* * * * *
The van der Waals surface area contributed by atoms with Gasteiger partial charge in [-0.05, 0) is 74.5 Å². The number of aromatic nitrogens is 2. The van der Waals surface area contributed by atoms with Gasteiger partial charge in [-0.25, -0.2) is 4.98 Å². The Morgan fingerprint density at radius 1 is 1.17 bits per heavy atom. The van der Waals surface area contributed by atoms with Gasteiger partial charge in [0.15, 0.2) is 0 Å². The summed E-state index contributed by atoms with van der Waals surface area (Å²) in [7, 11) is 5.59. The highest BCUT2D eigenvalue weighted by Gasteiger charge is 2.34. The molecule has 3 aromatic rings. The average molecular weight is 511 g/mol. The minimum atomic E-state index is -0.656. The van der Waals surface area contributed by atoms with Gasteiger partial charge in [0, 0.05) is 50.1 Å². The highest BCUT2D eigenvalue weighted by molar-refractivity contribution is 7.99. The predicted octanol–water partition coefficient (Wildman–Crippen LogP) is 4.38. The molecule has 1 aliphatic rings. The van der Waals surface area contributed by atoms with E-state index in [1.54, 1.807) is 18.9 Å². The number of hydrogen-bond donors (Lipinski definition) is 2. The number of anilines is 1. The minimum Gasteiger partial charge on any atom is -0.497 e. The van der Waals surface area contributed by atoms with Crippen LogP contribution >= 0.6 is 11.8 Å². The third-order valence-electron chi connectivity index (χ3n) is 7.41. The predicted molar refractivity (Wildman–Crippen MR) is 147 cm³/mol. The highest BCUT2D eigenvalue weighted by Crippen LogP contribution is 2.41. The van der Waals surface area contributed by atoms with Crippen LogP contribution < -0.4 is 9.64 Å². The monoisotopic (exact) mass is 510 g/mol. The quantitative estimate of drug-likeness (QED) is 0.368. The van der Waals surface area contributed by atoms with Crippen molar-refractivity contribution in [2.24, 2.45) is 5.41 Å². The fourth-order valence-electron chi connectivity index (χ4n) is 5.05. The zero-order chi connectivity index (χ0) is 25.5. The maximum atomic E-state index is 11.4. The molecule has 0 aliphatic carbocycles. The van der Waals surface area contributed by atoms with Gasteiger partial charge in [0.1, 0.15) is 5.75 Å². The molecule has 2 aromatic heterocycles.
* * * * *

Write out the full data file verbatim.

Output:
The van der Waals surface area contributed by atoms with Gasteiger partial charge in [-0.05, 0) is 74.5 Å². The number of aromatic nitrogens is 2. The van der Waals surface area contributed by atoms with Gasteiger partial charge in [-0.25, -0.2) is 4.98 Å². The Morgan fingerprint density at radius 1 is 1.17 bits per heavy atom. The van der Waals surface area contributed by atoms with Gasteiger partial charge in [0.15, 0.2) is 0 Å². The summed E-state index contributed by atoms with van der Waals surface area (Å²) in [7, 11) is 5.59. The highest BCUT2D eigenvalue weighted by Gasteiger charge is 2.34. The molecule has 3 aromatic rings. The average molecular weight is 511 g/mol. The minimum atomic E-state index is -0.656. The van der Waals surface area contributed by atoms with Gasteiger partial charge in [0, 0.05) is 50.1 Å². The highest BCUT2D eigenvalue weighted by molar-refractivity contribution is 7.99. The predicted octanol–water partition coefficient (Wildman–Crippen LogP) is 4.38. The molecule has 1 aliphatic rings. The van der Waals surface area contributed by atoms with E-state index in [1.54, 1.807) is 18.9 Å². The number of hydrogen-bond donors (Lipinski definition) is 2. The number of anilines is 1. The minimum Gasteiger partial charge on any atom is -0.497 e. The van der Waals surface area contributed by atoms with Crippen LogP contribution >= 0.6 is 11.8 Å². The third-order valence-electron chi connectivity index (χ3n) is 7.41. The predicted molar refractivity (Wildman–Crippen MR) is 147 cm³/mol. The highest BCUT2D eigenvalue weighted by Crippen LogP contribution is 2.41. The van der Waals surface area contributed by atoms with Crippen LogP contribution < -0.4 is 9.64 Å². The monoisotopic (exact) mass is 510 g/mol. The quantitative estimate of drug-likeness (QED) is 0.368. The van der Waals surface area contributed by atoms with Crippen molar-refractivity contribution in [2.24, 2.45) is 5.41 Å². The fourth-order valence-electron chi connectivity index (χ4n) is 5.05. The zero-order chi connectivity index (χ0) is 25.5. The maximum atomic E-state index is 11.4. The molecule has 0 aliphatic carbocycles. The van der Waals surface area contributed by atoms with Gasteiger partial charge in [0.1, 0.15) is 5.75 Å². The molecule has 2 aromatic heterocycles.